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‘Megadroughts’ Appear Likely to Pummel Western and Great Plains States for Half a Century

MEGADROUGHTIn recent years, California and other parts of the American West have been forced to find ways to cut back on water usage in response to a prolonged period of drought. The New York Times wrote that “the drought, now in its fourth year, is by many measures the worst since the state began keeping records of temperature and precipitation in the 1800s.” California Governor Jerry Brown declared “This is the new normal, and we’ll have to learn to cope with it.”1

However, scientists are now saying that the present-day United States’ Western, Southwestern and Great Plains states (including Colorado) previously suffered through far more severe droughts that lasted decades, and in certain regions, even lasted for centuries. These extended periods of severe drought have been dubbed “megadroughts” by the scientific community.1

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Mesa Verde National Park in southwestern Colorado

Researchers have long been puzzled by the disappearance of the Anasazi people who, until around 1300 A.D., lived in the famous cliff dwellings of Mesa Verde National Park in southwestern Colorado. By using thousands of tree ring records and radiocarbon dating techniques, scientists have identified a severe drought that lasted from 1276 until 1299 A.D., and are now convinced that this megadrought was largely responsible for their disappearance.2

While that may seem like ancient history, Ken Caldeira, a climate scientist at the Carnegie Institution for Science and Stanford University said “it looks like the droughts in store for us later this century will make the droughts that did in the Mesa Verde civilization look like child’s play.”2

Calderia is referring to a recent study that suggests that in the second half of this century, rising greenhouse gas concentrations and the warming that will result will “greatly increase the risk of a severe long-term drought in the Southwest and Plains that could rival or even exceed some of the ancient ones.”1

In other words, Governor Brown’s so-called “new normal,” may in fact be an ancient normal. This will hardly come as a comfort on the heels of climate experts’ recent prediction that in the second half of this century, the Great Plains and Southwest will endure megadroughts “worse by far than anything seen in the past 1,000 years.” 2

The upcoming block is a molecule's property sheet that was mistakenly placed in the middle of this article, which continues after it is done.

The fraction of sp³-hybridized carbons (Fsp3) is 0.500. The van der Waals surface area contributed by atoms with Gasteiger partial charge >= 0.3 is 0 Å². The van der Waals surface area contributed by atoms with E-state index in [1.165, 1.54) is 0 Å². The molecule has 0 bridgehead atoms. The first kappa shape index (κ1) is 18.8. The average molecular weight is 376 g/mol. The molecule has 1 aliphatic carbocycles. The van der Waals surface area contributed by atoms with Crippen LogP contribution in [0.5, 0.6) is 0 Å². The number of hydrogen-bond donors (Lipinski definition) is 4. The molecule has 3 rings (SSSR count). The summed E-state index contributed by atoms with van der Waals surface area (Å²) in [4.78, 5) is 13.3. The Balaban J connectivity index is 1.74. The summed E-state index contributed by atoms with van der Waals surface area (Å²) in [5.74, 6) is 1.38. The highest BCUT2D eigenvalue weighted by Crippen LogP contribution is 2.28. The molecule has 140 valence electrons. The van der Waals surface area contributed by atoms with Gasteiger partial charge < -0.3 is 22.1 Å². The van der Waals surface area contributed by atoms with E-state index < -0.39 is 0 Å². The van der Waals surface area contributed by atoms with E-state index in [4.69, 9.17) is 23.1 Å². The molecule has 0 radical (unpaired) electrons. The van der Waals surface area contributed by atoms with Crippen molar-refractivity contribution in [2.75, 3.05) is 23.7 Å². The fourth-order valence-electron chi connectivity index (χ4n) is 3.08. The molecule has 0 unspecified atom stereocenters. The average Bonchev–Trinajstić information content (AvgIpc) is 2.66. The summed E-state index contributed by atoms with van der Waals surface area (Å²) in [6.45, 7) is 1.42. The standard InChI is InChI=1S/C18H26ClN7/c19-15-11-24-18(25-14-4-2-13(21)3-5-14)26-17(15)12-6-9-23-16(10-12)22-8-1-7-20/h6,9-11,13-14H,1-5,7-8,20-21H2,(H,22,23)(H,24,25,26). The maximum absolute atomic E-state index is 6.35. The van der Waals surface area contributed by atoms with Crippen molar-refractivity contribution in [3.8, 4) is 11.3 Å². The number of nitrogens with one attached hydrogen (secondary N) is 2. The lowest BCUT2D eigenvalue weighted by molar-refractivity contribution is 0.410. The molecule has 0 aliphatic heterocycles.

Climate experts have pegged the odds that these droughts will last 10 years or more at 50 percent, and 20 percent that the droughts would last 35 years or more. Caldera wrote in an email to the San Francisco Chronicle “When you stack these model projections against the reconstruction of past climates, the results are so sobering that they have me ready to go out for a drink.”2

Another study, published in Science Advances in February 2015 predicted that “the western U.S. would soon experience the worst drought it has experienced in 1,000 years. The chances of a 35-year or longer “megadrought” striking the Southwest and central Great Plains by 2100 are above 80 percent if the world stays on its current trajectory of greenhouse gas emissions.”3

“Future droughts will occur owing to significantly higher temperatures than ever recorded” in the Southwest and Great Plains regions, the scientists said, adding that these extremes are likely to cause “increased stress on natural ecosystems and agriculture.”2

Already, fifteen of the 16 hottest years on record have occurred since 2001, and 2015 marked the 39th consecutive year of above-average global temperatures.4 Toby R. Ault, a researcher at Cornell University, says that “climate change is really weighting the dice” in favor of future megadroughts.”1

In light of such dire warnings, special districts should be prepared to face an uncertain future marred by longer and more intense wildfire seasons and the repercussions of the potential water scarcity issues.

1 – http://www.emergencymgmt.com/disaster/Megadroughts-Predicted-Southwest.html

2 – http://www.nytimes.com/2015/04/14/science/californias-history-of-drought-repeats.html

3 – http://www.salon.com/2015/07/04/americas_next_crippling_drought_why_california_is_our_apocalyptic_future_partner/

4 http://www.accuweather.com/en/weather-news/2015-shatters-warmest-year-on-record-global-temperature-noaa-nasa/54892807

 

 

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